FIG. 3 illustrates the format of a 64 bit program status word (PSW), including a bit for indicating a binary or hexadecimal floating point mode, in accordance with an embodiment of the present invention;
FIG. 4 illustrates the format of a floating-point-control (FPC) register, in accordance with an embodiment of the present invention;
FIG. 5 illustrates the format of a LOAD Modal Constant mode independent instruction, in accordance with the present invention;
FIG. 6A and FIG. 6B illustrate separate instructions for implementing a mode independent operation of converting a floating point number from BFP to HFP, in accordance with the present invention;
FIG. 7A and FIG. 7B illustrate separate instructions for implementing a mode independent operation of converting a floating point number from HFP to BFP, in accordance with the present invention; and
FIG. 8 summarizes the BFP-HFP instructions for implementing mode independent operations of converting a floating point number between HFP and BFP, in accordance with the present invention.
FIG. 1 illustrates a conventional shared memory computer system including a plurality of central processing units (CPUs) 102-108 all having access to a common main storage 110. FIG. 2 schematically depicts functional components included in a CPU from FIG. 1. Instruction unit 200 fetches instructions from common main storage 110 according to an instruction address located in the program status word (PSW) register 202, and appropriately effects execution of these instructions. Instruction unit 200 appropriately hands off retrieved floating point instructions to floating point processor unit 204, along with some of the operands that may be required by the floating point processor unit to execute the instruction. Floating point (FP) processor unit 204 includes all necessary hardware to execute the floating point instruction set, and preferably, in accordance with an embodiment of the present invention, supports both Binary and Hexadecimal floating point formats. FP processor unit 204 is coupled to floating point (FP) registers 206, which contain floating point operands and results associated with FP processor unit 204 processing, and is also coupled to general registers 208. FP processor unit 204 is also coupled to floating point control (FPC) register 210, which preferably includes mask bits in addition to those provided in the PSW, as well as bits indicating the floating point mode. In a multi-user application, FPC register 210 is under control of the problem state.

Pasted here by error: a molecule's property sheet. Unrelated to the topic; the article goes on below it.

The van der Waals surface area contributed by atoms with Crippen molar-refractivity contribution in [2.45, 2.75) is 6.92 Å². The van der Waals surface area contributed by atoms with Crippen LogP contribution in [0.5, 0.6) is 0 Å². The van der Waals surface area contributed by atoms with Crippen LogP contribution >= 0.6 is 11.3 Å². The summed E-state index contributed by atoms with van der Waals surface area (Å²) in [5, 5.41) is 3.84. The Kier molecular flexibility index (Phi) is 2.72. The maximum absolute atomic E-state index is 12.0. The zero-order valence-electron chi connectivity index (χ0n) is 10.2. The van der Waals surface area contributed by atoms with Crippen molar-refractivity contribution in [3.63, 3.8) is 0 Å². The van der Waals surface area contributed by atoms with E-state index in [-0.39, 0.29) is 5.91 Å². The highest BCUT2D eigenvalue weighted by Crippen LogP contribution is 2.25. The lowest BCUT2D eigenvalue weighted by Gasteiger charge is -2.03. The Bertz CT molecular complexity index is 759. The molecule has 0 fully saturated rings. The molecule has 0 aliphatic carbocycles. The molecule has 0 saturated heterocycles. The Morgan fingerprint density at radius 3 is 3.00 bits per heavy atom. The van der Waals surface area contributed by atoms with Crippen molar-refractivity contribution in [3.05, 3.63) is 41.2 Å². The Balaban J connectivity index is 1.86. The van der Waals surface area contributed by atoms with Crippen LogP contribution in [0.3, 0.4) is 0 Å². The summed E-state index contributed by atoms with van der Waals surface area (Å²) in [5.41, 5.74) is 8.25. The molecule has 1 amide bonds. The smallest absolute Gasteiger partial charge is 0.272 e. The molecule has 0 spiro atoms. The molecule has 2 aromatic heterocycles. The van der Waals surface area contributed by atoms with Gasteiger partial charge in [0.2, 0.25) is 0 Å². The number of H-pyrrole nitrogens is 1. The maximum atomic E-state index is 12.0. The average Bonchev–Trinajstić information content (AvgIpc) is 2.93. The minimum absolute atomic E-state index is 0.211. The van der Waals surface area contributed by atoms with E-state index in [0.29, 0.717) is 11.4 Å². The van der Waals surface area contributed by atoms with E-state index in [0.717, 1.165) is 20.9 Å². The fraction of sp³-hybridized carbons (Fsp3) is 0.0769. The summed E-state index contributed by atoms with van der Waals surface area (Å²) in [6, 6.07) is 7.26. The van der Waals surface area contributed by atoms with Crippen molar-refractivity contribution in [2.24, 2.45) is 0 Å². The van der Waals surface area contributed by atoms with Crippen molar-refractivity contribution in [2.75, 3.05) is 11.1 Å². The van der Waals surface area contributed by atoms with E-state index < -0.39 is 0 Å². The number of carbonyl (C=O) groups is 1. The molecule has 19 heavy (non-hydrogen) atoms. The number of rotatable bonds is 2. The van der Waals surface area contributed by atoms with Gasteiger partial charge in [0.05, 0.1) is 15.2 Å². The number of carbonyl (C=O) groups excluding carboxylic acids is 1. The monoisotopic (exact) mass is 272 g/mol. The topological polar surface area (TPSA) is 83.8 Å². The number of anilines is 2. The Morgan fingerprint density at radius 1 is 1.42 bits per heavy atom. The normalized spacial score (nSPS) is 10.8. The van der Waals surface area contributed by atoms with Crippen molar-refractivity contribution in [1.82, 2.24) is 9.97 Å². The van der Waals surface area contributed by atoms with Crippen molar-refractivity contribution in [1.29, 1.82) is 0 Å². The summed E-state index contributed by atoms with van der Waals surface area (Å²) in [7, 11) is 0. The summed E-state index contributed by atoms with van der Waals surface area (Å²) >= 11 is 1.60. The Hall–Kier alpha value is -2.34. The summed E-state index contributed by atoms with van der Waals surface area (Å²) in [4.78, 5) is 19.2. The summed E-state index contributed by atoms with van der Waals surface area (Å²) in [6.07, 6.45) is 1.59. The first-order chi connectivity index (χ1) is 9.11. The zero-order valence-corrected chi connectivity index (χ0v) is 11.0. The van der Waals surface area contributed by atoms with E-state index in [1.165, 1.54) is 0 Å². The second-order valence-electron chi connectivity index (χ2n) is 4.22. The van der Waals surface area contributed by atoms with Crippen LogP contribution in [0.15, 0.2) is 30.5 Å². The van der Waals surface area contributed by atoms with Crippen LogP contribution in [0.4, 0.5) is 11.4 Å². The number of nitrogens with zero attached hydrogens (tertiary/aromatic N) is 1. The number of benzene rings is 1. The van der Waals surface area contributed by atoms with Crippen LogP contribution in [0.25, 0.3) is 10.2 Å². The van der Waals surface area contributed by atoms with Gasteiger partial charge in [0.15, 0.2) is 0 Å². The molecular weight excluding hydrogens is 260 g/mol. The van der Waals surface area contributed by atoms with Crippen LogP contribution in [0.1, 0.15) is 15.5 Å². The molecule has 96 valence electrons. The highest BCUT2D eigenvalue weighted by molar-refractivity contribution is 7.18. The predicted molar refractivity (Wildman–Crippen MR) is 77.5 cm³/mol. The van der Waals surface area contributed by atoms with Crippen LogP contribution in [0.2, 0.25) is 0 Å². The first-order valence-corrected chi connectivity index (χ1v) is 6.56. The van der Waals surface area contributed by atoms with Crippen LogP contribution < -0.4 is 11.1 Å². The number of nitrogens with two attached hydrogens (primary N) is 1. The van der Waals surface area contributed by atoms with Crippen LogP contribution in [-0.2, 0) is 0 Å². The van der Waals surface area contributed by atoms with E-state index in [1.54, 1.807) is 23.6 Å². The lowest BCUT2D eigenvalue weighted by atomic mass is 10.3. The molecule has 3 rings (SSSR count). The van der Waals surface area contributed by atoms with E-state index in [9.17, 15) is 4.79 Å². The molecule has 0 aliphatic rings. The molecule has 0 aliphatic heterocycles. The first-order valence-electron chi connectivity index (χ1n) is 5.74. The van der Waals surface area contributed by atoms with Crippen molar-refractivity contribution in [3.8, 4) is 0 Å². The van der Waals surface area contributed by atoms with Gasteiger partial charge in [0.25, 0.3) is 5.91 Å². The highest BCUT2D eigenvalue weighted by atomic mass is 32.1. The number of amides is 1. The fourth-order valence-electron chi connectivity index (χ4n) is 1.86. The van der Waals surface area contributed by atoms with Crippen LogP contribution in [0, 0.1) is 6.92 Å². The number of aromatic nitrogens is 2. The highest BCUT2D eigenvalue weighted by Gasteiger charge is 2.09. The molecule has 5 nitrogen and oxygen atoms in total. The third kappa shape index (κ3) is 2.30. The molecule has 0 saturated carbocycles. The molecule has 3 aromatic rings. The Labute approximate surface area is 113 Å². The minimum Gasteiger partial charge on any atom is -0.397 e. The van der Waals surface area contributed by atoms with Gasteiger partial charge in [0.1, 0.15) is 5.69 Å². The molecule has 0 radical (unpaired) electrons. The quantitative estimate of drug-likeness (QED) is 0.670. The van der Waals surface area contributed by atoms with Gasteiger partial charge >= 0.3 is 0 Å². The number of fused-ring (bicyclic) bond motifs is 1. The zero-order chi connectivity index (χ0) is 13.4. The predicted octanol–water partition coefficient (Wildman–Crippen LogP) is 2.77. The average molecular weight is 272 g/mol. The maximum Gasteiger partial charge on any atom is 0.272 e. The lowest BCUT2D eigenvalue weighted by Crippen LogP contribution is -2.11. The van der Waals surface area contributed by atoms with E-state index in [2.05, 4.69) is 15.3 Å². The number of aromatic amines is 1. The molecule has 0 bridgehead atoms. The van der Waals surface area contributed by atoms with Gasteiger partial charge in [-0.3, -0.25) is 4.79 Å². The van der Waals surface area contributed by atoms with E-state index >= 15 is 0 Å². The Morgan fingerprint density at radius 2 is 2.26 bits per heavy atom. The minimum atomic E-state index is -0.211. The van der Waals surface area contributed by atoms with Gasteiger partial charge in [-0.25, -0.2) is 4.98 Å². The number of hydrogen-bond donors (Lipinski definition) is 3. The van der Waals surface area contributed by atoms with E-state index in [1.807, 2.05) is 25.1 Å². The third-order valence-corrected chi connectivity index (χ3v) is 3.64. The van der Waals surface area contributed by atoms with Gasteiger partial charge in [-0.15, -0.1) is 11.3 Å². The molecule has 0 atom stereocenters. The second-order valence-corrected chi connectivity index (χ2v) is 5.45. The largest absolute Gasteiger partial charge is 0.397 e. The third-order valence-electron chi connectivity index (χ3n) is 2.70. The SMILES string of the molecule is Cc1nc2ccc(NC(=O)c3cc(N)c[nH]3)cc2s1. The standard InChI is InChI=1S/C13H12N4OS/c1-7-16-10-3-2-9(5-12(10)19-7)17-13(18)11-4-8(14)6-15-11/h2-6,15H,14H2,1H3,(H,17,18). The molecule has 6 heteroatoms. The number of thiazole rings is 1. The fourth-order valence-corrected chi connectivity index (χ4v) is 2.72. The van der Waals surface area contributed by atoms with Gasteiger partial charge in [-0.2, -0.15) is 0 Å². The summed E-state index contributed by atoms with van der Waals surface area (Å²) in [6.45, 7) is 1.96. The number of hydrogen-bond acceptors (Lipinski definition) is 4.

FIG. 3 illustrates the format of a 64 bit PSW as stored in PSW register 202. In a multi-user application, the supervisor state saves the PSW for a given problem state when taking interruption to dispatch another problem state. It can be seen that PSW includes program mask bits 20-23.
FP-Mode Bit in PSW